How to Save a Bundle on Prescription Eyeglasses

In the interest of full disclosure, let me say right up front that when I first heard about ordering prescription eyeglasses online, I scoffed. I rolled my eyes. What next? Mail order surgery? Online doctor visits? Not me. 

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But I’ve had an epiphany, a change of heart. 

Up until the past decade, I’d never worn glasses, enjoying perfect vision. But life happens (perhaps you’ve noticed this). I was totally unprepared for the mind-numbing cost of prescription eye wear. 

I went to a top-notch optometrist (I still do) and assumed that to take the best care of my eyes, I needed to purchase my new glasses from the little boutique there in his office. When the bill totaled over $750 for my designer frames, lenses, anti-scratch coating (don’t believe it), UV protection and the anti-glare option, I was shocked. And more than ready to consider other options.

Four Steps to Financial Confidence

For a good deal of my life I lived under a dark cloud of worry that I would end up financially destitute—a bag lady.

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A survey conducted by Harris Interactive for Allianz Insurance Group reveals that I’m not the only one. In fact, most of us have felt that way at some point in our lives, not because we’re broke, but because we don’t have confidence that we know how to hang onto our money. And that makes us timid, worried and financially insecure.

Financial confidence is a choice. It’s a matter of changing bad habits and choosing to learn simple financial principles. Then by consciously applying them over and over those principles will become automatic responses—financial habits. 

Here are four simple things you can do starting today to improve your financial confidence—and take control of your money.

New Ways to Monitor your FICO Scores and Credit Reports for Free

This is a guest post by Richard Syrop, which contains exciting new information that will help you even better manage your credit score. Richard is founder of the bill reduction website EffortlessSavings.com. You can take a look at his new book and follow him on Twitter.

There are more options than ever before to help consumers monitor their FICO scores and credit reports. Unfortunately, most of these choices have monthly fees, or hidden costs. Thankfully, a couple of new options have emerged that are truly free and do not require you to sign up for a free trial membership or subscription that may result in sneaky credit card charges.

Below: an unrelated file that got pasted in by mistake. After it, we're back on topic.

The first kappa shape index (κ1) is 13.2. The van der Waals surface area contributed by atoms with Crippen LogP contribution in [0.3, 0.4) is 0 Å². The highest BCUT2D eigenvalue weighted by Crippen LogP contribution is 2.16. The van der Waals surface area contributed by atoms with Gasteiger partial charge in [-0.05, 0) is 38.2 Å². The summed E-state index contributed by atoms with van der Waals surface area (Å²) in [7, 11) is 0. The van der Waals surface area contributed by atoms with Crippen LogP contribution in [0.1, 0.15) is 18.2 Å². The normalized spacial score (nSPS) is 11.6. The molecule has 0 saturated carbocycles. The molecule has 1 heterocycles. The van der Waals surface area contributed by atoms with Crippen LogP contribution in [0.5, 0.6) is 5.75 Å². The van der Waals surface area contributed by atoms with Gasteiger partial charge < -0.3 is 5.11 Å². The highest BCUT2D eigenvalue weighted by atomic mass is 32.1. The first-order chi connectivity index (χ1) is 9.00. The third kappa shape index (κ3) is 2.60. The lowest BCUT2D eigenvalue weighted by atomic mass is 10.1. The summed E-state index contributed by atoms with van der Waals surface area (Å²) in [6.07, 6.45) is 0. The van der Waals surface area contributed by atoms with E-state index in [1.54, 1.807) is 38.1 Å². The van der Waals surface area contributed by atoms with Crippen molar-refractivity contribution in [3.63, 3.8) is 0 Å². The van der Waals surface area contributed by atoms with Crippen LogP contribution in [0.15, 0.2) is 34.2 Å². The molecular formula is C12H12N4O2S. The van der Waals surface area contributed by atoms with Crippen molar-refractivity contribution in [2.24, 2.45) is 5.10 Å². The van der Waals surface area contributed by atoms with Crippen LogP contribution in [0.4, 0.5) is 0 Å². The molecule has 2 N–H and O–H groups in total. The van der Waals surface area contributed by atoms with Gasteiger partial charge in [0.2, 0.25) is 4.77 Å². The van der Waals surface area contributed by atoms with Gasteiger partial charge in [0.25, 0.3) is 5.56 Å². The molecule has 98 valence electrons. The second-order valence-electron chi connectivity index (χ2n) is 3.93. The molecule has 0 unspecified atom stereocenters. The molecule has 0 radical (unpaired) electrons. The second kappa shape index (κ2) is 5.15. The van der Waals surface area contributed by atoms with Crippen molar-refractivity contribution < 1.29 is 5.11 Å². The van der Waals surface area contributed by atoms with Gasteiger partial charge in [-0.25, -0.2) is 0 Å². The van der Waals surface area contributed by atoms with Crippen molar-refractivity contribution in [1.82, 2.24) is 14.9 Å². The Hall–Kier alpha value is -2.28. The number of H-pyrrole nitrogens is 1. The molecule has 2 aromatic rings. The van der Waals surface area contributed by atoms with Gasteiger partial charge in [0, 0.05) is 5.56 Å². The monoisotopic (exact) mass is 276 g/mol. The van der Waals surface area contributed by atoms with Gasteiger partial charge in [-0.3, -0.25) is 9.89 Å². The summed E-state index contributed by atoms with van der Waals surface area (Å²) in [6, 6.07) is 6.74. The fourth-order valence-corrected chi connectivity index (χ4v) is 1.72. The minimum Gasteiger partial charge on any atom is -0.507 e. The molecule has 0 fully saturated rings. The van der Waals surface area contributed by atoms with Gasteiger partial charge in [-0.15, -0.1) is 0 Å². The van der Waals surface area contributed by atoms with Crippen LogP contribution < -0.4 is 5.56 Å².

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Free Monthly FICO Scores. Websites like Credit Karma, Credit.com, Credit Sesame and Quizzle all offer free credit scores to consumers who sign up for their services. 

However, none of these websites provide you with your genuine FICO score. Instead, they let you preview what have become known as “FAKO” scores. These scores are based on your credit history, but are often different from your actual FICO scores by wide margins.  

Help! Too Much Stuff for Too Little Space

Dear Mary: I have a young daughter who is almost three-years-old. Eventually, my husband and I plan on having more children. I have saved lots of baby things, clothing, toys and other items, but I am having trouble storing all of these things. They have taken over.

I cannot possibly take up any more space with these things. I have begun bags for donation and garage sales, but there are some things I need to keep for future children. I do not like the idea of paying for storage space elsewhere, but I am not sure what to do with growing accumulation. Can you help? Becky

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Dear Becky: Do you have friends or relatives with garage, basement or attic space you could use for a few years? If not, I suggest you decide what items you really need to retain, then plan to replace the rest.

For all of the clothes, blankets and other soft items, get a couple of Space Bags that are easily filled and then compressed using your vacuum cleaner that has a hose to suck out all the air. I used dozens of these to get all of my linens, blankets, pillows and clothing ready for long-term storage (my husband and I are still living in our seriously downsized tiny apartment as we wait to make a big move next spring) and I was surprised just how well they worked once I followed the instructions exactly. For the record: My method of overstuffing a bag before removing the air did not work. At. All.